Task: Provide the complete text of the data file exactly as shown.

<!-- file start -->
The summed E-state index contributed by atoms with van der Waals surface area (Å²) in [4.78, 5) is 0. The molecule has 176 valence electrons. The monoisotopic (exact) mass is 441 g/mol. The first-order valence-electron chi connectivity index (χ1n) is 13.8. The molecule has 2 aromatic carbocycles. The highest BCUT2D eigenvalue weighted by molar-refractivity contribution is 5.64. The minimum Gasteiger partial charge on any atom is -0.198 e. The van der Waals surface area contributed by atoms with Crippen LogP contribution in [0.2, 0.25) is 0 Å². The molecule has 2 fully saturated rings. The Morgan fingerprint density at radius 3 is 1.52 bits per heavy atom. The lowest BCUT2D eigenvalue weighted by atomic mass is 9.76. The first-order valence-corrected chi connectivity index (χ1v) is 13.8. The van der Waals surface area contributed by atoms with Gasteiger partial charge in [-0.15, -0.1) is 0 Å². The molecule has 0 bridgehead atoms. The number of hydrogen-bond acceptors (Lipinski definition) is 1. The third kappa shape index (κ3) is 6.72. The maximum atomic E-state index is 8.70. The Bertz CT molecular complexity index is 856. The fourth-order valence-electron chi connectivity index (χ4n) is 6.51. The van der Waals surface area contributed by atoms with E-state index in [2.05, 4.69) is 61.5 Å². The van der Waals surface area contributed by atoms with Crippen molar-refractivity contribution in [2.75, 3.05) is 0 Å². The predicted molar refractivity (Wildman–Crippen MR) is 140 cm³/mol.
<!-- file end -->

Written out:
The summed E-state index contributed by atoms with van der Waals surface area (Å²) in [4.78, 5) is 0. The molecule has 176 valence electrons. The monoisotopic (exact) mass is 441 g/mol. The first-order valence-electron chi connectivity index (χ1n) is 13.8. The molecule has 2 aromatic carbocycles. The highest BCUT2D eigenvalue weighted by molar-refractivity contribution is 5.64. The minimum Gasteiger partial charge on any atom is -0.198 e. The van der Waals surface area contributed by atoms with Crippen LogP contribution in [0.2, 0.25) is 0 Å². The molecule has 2 fully saturated rings. The Morgan fingerprint density at radius 3 is 1.52 bits per heavy atom. The lowest BCUT2D eigenvalue weighted by atomic mass is 9.76. The first-order valence-corrected chi connectivity index (χ1v) is 13.8. The van der Waals surface area contributed by atoms with Gasteiger partial charge in [-0.15, -0.1) is 0 Å². The molecule has 0 bridgehead atoms. The number of hydrogen-bond acceptors (Lipinski definition) is 1. The third kappa shape index (κ3) is 6.72. The maximum atomic E-state index is 8.70. The Bertz CT molecular complexity index is 856. The fourth-order valence-electron chi connectivity index (χ4n) is 6.51. The van der Waals surface area contributed by atoms with E-state index in [2.05, 4.69) is 61.5 Å². The van der Waals surface area contributed by atoms with Crippen molar-refractivity contribution in [2.75, 3.05) is 0 Å². The predicted molar refractivity (Wildman–Crippen MR) is 140 cm³/mol.